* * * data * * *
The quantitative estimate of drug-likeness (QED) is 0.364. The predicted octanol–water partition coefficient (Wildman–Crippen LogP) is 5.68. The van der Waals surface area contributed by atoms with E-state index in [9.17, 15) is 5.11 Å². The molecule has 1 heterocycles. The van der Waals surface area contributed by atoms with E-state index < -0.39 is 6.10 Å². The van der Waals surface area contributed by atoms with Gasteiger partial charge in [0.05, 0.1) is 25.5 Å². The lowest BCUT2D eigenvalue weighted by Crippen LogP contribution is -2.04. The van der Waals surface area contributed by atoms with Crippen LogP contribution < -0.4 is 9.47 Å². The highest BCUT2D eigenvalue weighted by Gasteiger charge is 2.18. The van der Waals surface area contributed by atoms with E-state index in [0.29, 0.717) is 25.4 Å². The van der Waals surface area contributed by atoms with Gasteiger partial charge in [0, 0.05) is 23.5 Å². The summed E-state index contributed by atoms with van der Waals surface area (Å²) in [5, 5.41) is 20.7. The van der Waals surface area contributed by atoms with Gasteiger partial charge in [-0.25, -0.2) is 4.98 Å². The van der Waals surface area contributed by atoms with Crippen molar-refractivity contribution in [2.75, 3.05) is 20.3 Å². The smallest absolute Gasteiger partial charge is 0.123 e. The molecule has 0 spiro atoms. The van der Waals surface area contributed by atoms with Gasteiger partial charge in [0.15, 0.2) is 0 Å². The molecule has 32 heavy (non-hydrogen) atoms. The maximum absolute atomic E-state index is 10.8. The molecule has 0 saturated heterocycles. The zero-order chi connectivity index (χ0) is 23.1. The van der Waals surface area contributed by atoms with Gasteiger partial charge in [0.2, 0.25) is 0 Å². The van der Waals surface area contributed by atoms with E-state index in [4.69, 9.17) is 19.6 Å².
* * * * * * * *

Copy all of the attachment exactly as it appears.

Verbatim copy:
The quantitative estimate of drug-likeness (QED) is 0.364. The predicted octanol–water partition coefficient (Wildman–Crippen LogP) is 5.68. The van der Waals surface area contributed by atoms with E-state index in [9.17, 15) is 5.11 Å². The molecule has 1 heterocycles. The van der Waals surface area contributed by atoms with E-state index < -0.39 is 6.10 Å². The van der Waals surface area contributed by atoms with Gasteiger partial charge in [0.05, 0.1) is 25.5 Å². The lowest BCUT2D eigenvalue weighted by Crippen LogP contribution is -2.04. The van der Waals surface area contributed by atoms with Crippen LogP contribution < -0.4 is 9.47 Å². The highest BCUT2D eigenvalue weighted by Gasteiger charge is 2.18. The van der Waals surface area contributed by atoms with E-state index in [0.29, 0.717) is 25.4 Å². The van der Waals surface area contributed by atoms with Gasteiger partial charge in [0, 0.05) is 23.5 Å². The summed E-state index contributed by atoms with van der Waals surface area (Å²) in [5, 5.41) is 20.7. The van der Waals surface area contributed by atoms with Gasteiger partial charge in [-0.25, -0.2) is 4.98 Å². The van der Waals surface area contributed by atoms with Crippen molar-refractivity contribution in [2.75, 3.05) is 20.3 Å². The smallest absolute Gasteiger partial charge is 0.123 e. The molecule has 0 spiro atoms. The van der Waals surface area contributed by atoms with Gasteiger partial charge in [0.15, 0.2) is 0 Å². The molecule has 32 heavy (non-hydrogen) atoms. The maximum absolute atomic E-state index is 10.8. The molecule has 0 saturated heterocycles. The zero-order chi connectivity index (χ0) is 23.1. The van der Waals surface area contributed by atoms with Gasteiger partial charge in [0.2, 0.25) is 0 Å². The van der Waals surface area contributed by atoms with E-state index in [4.69, 9.17) is 19.6 Å².